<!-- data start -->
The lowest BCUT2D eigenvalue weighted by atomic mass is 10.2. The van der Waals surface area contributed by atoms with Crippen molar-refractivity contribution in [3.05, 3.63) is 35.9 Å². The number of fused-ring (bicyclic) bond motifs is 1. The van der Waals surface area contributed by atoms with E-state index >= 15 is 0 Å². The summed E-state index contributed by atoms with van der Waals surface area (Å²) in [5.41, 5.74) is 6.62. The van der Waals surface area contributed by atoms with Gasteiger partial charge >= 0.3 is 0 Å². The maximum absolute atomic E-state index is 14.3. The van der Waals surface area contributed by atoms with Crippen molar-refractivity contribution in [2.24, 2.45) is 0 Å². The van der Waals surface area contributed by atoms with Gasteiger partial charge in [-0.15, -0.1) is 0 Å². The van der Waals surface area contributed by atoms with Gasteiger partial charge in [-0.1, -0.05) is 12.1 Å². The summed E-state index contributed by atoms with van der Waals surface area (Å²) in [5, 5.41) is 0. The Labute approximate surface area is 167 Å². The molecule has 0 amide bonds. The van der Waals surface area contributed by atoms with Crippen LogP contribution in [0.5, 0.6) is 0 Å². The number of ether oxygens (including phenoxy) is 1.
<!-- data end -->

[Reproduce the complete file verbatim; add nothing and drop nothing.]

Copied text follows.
The lowest BCUT2D eigenvalue weighted by atomic mass is 10.2. The van der Waals surface area contributed by atoms with Crippen molar-refractivity contribution in [3.05, 3.63) is 35.9 Å². The number of fused-ring (bicyclic) bond motifs is 1. The van der Waals surface area contributed by atoms with E-state index >= 15 is 0 Å². The summed E-state index contributed by atoms with van der Waals surface area (Å²) in [5.41, 5.74) is 6.62. The van der Waals surface area contributed by atoms with Gasteiger partial charge >= 0.3 is 0 Å². The maximum absolute atomic E-state index is 14.3. The van der Waals surface area contributed by atoms with Crippen molar-refractivity contribution in [2.24, 2.45) is 0 Å². The van der Waals surface area contributed by atoms with Gasteiger partial charge in [-0.15, -0.1) is 0 Å². The van der Waals surface area contributed by atoms with Gasteiger partial charge in [-0.1, -0.05) is 12.1 Å². The summed E-state index contributed by atoms with van der Waals surface area (Å²) in [5, 5.41) is 0. The Labute approximate surface area is 167 Å². The molecule has 0 amide bonds. The van der Waals surface area contributed by atoms with Crippen LogP contribution in [0.5, 0.6) is 0 Å². The number of ether oxygens (including phenoxy) is 1.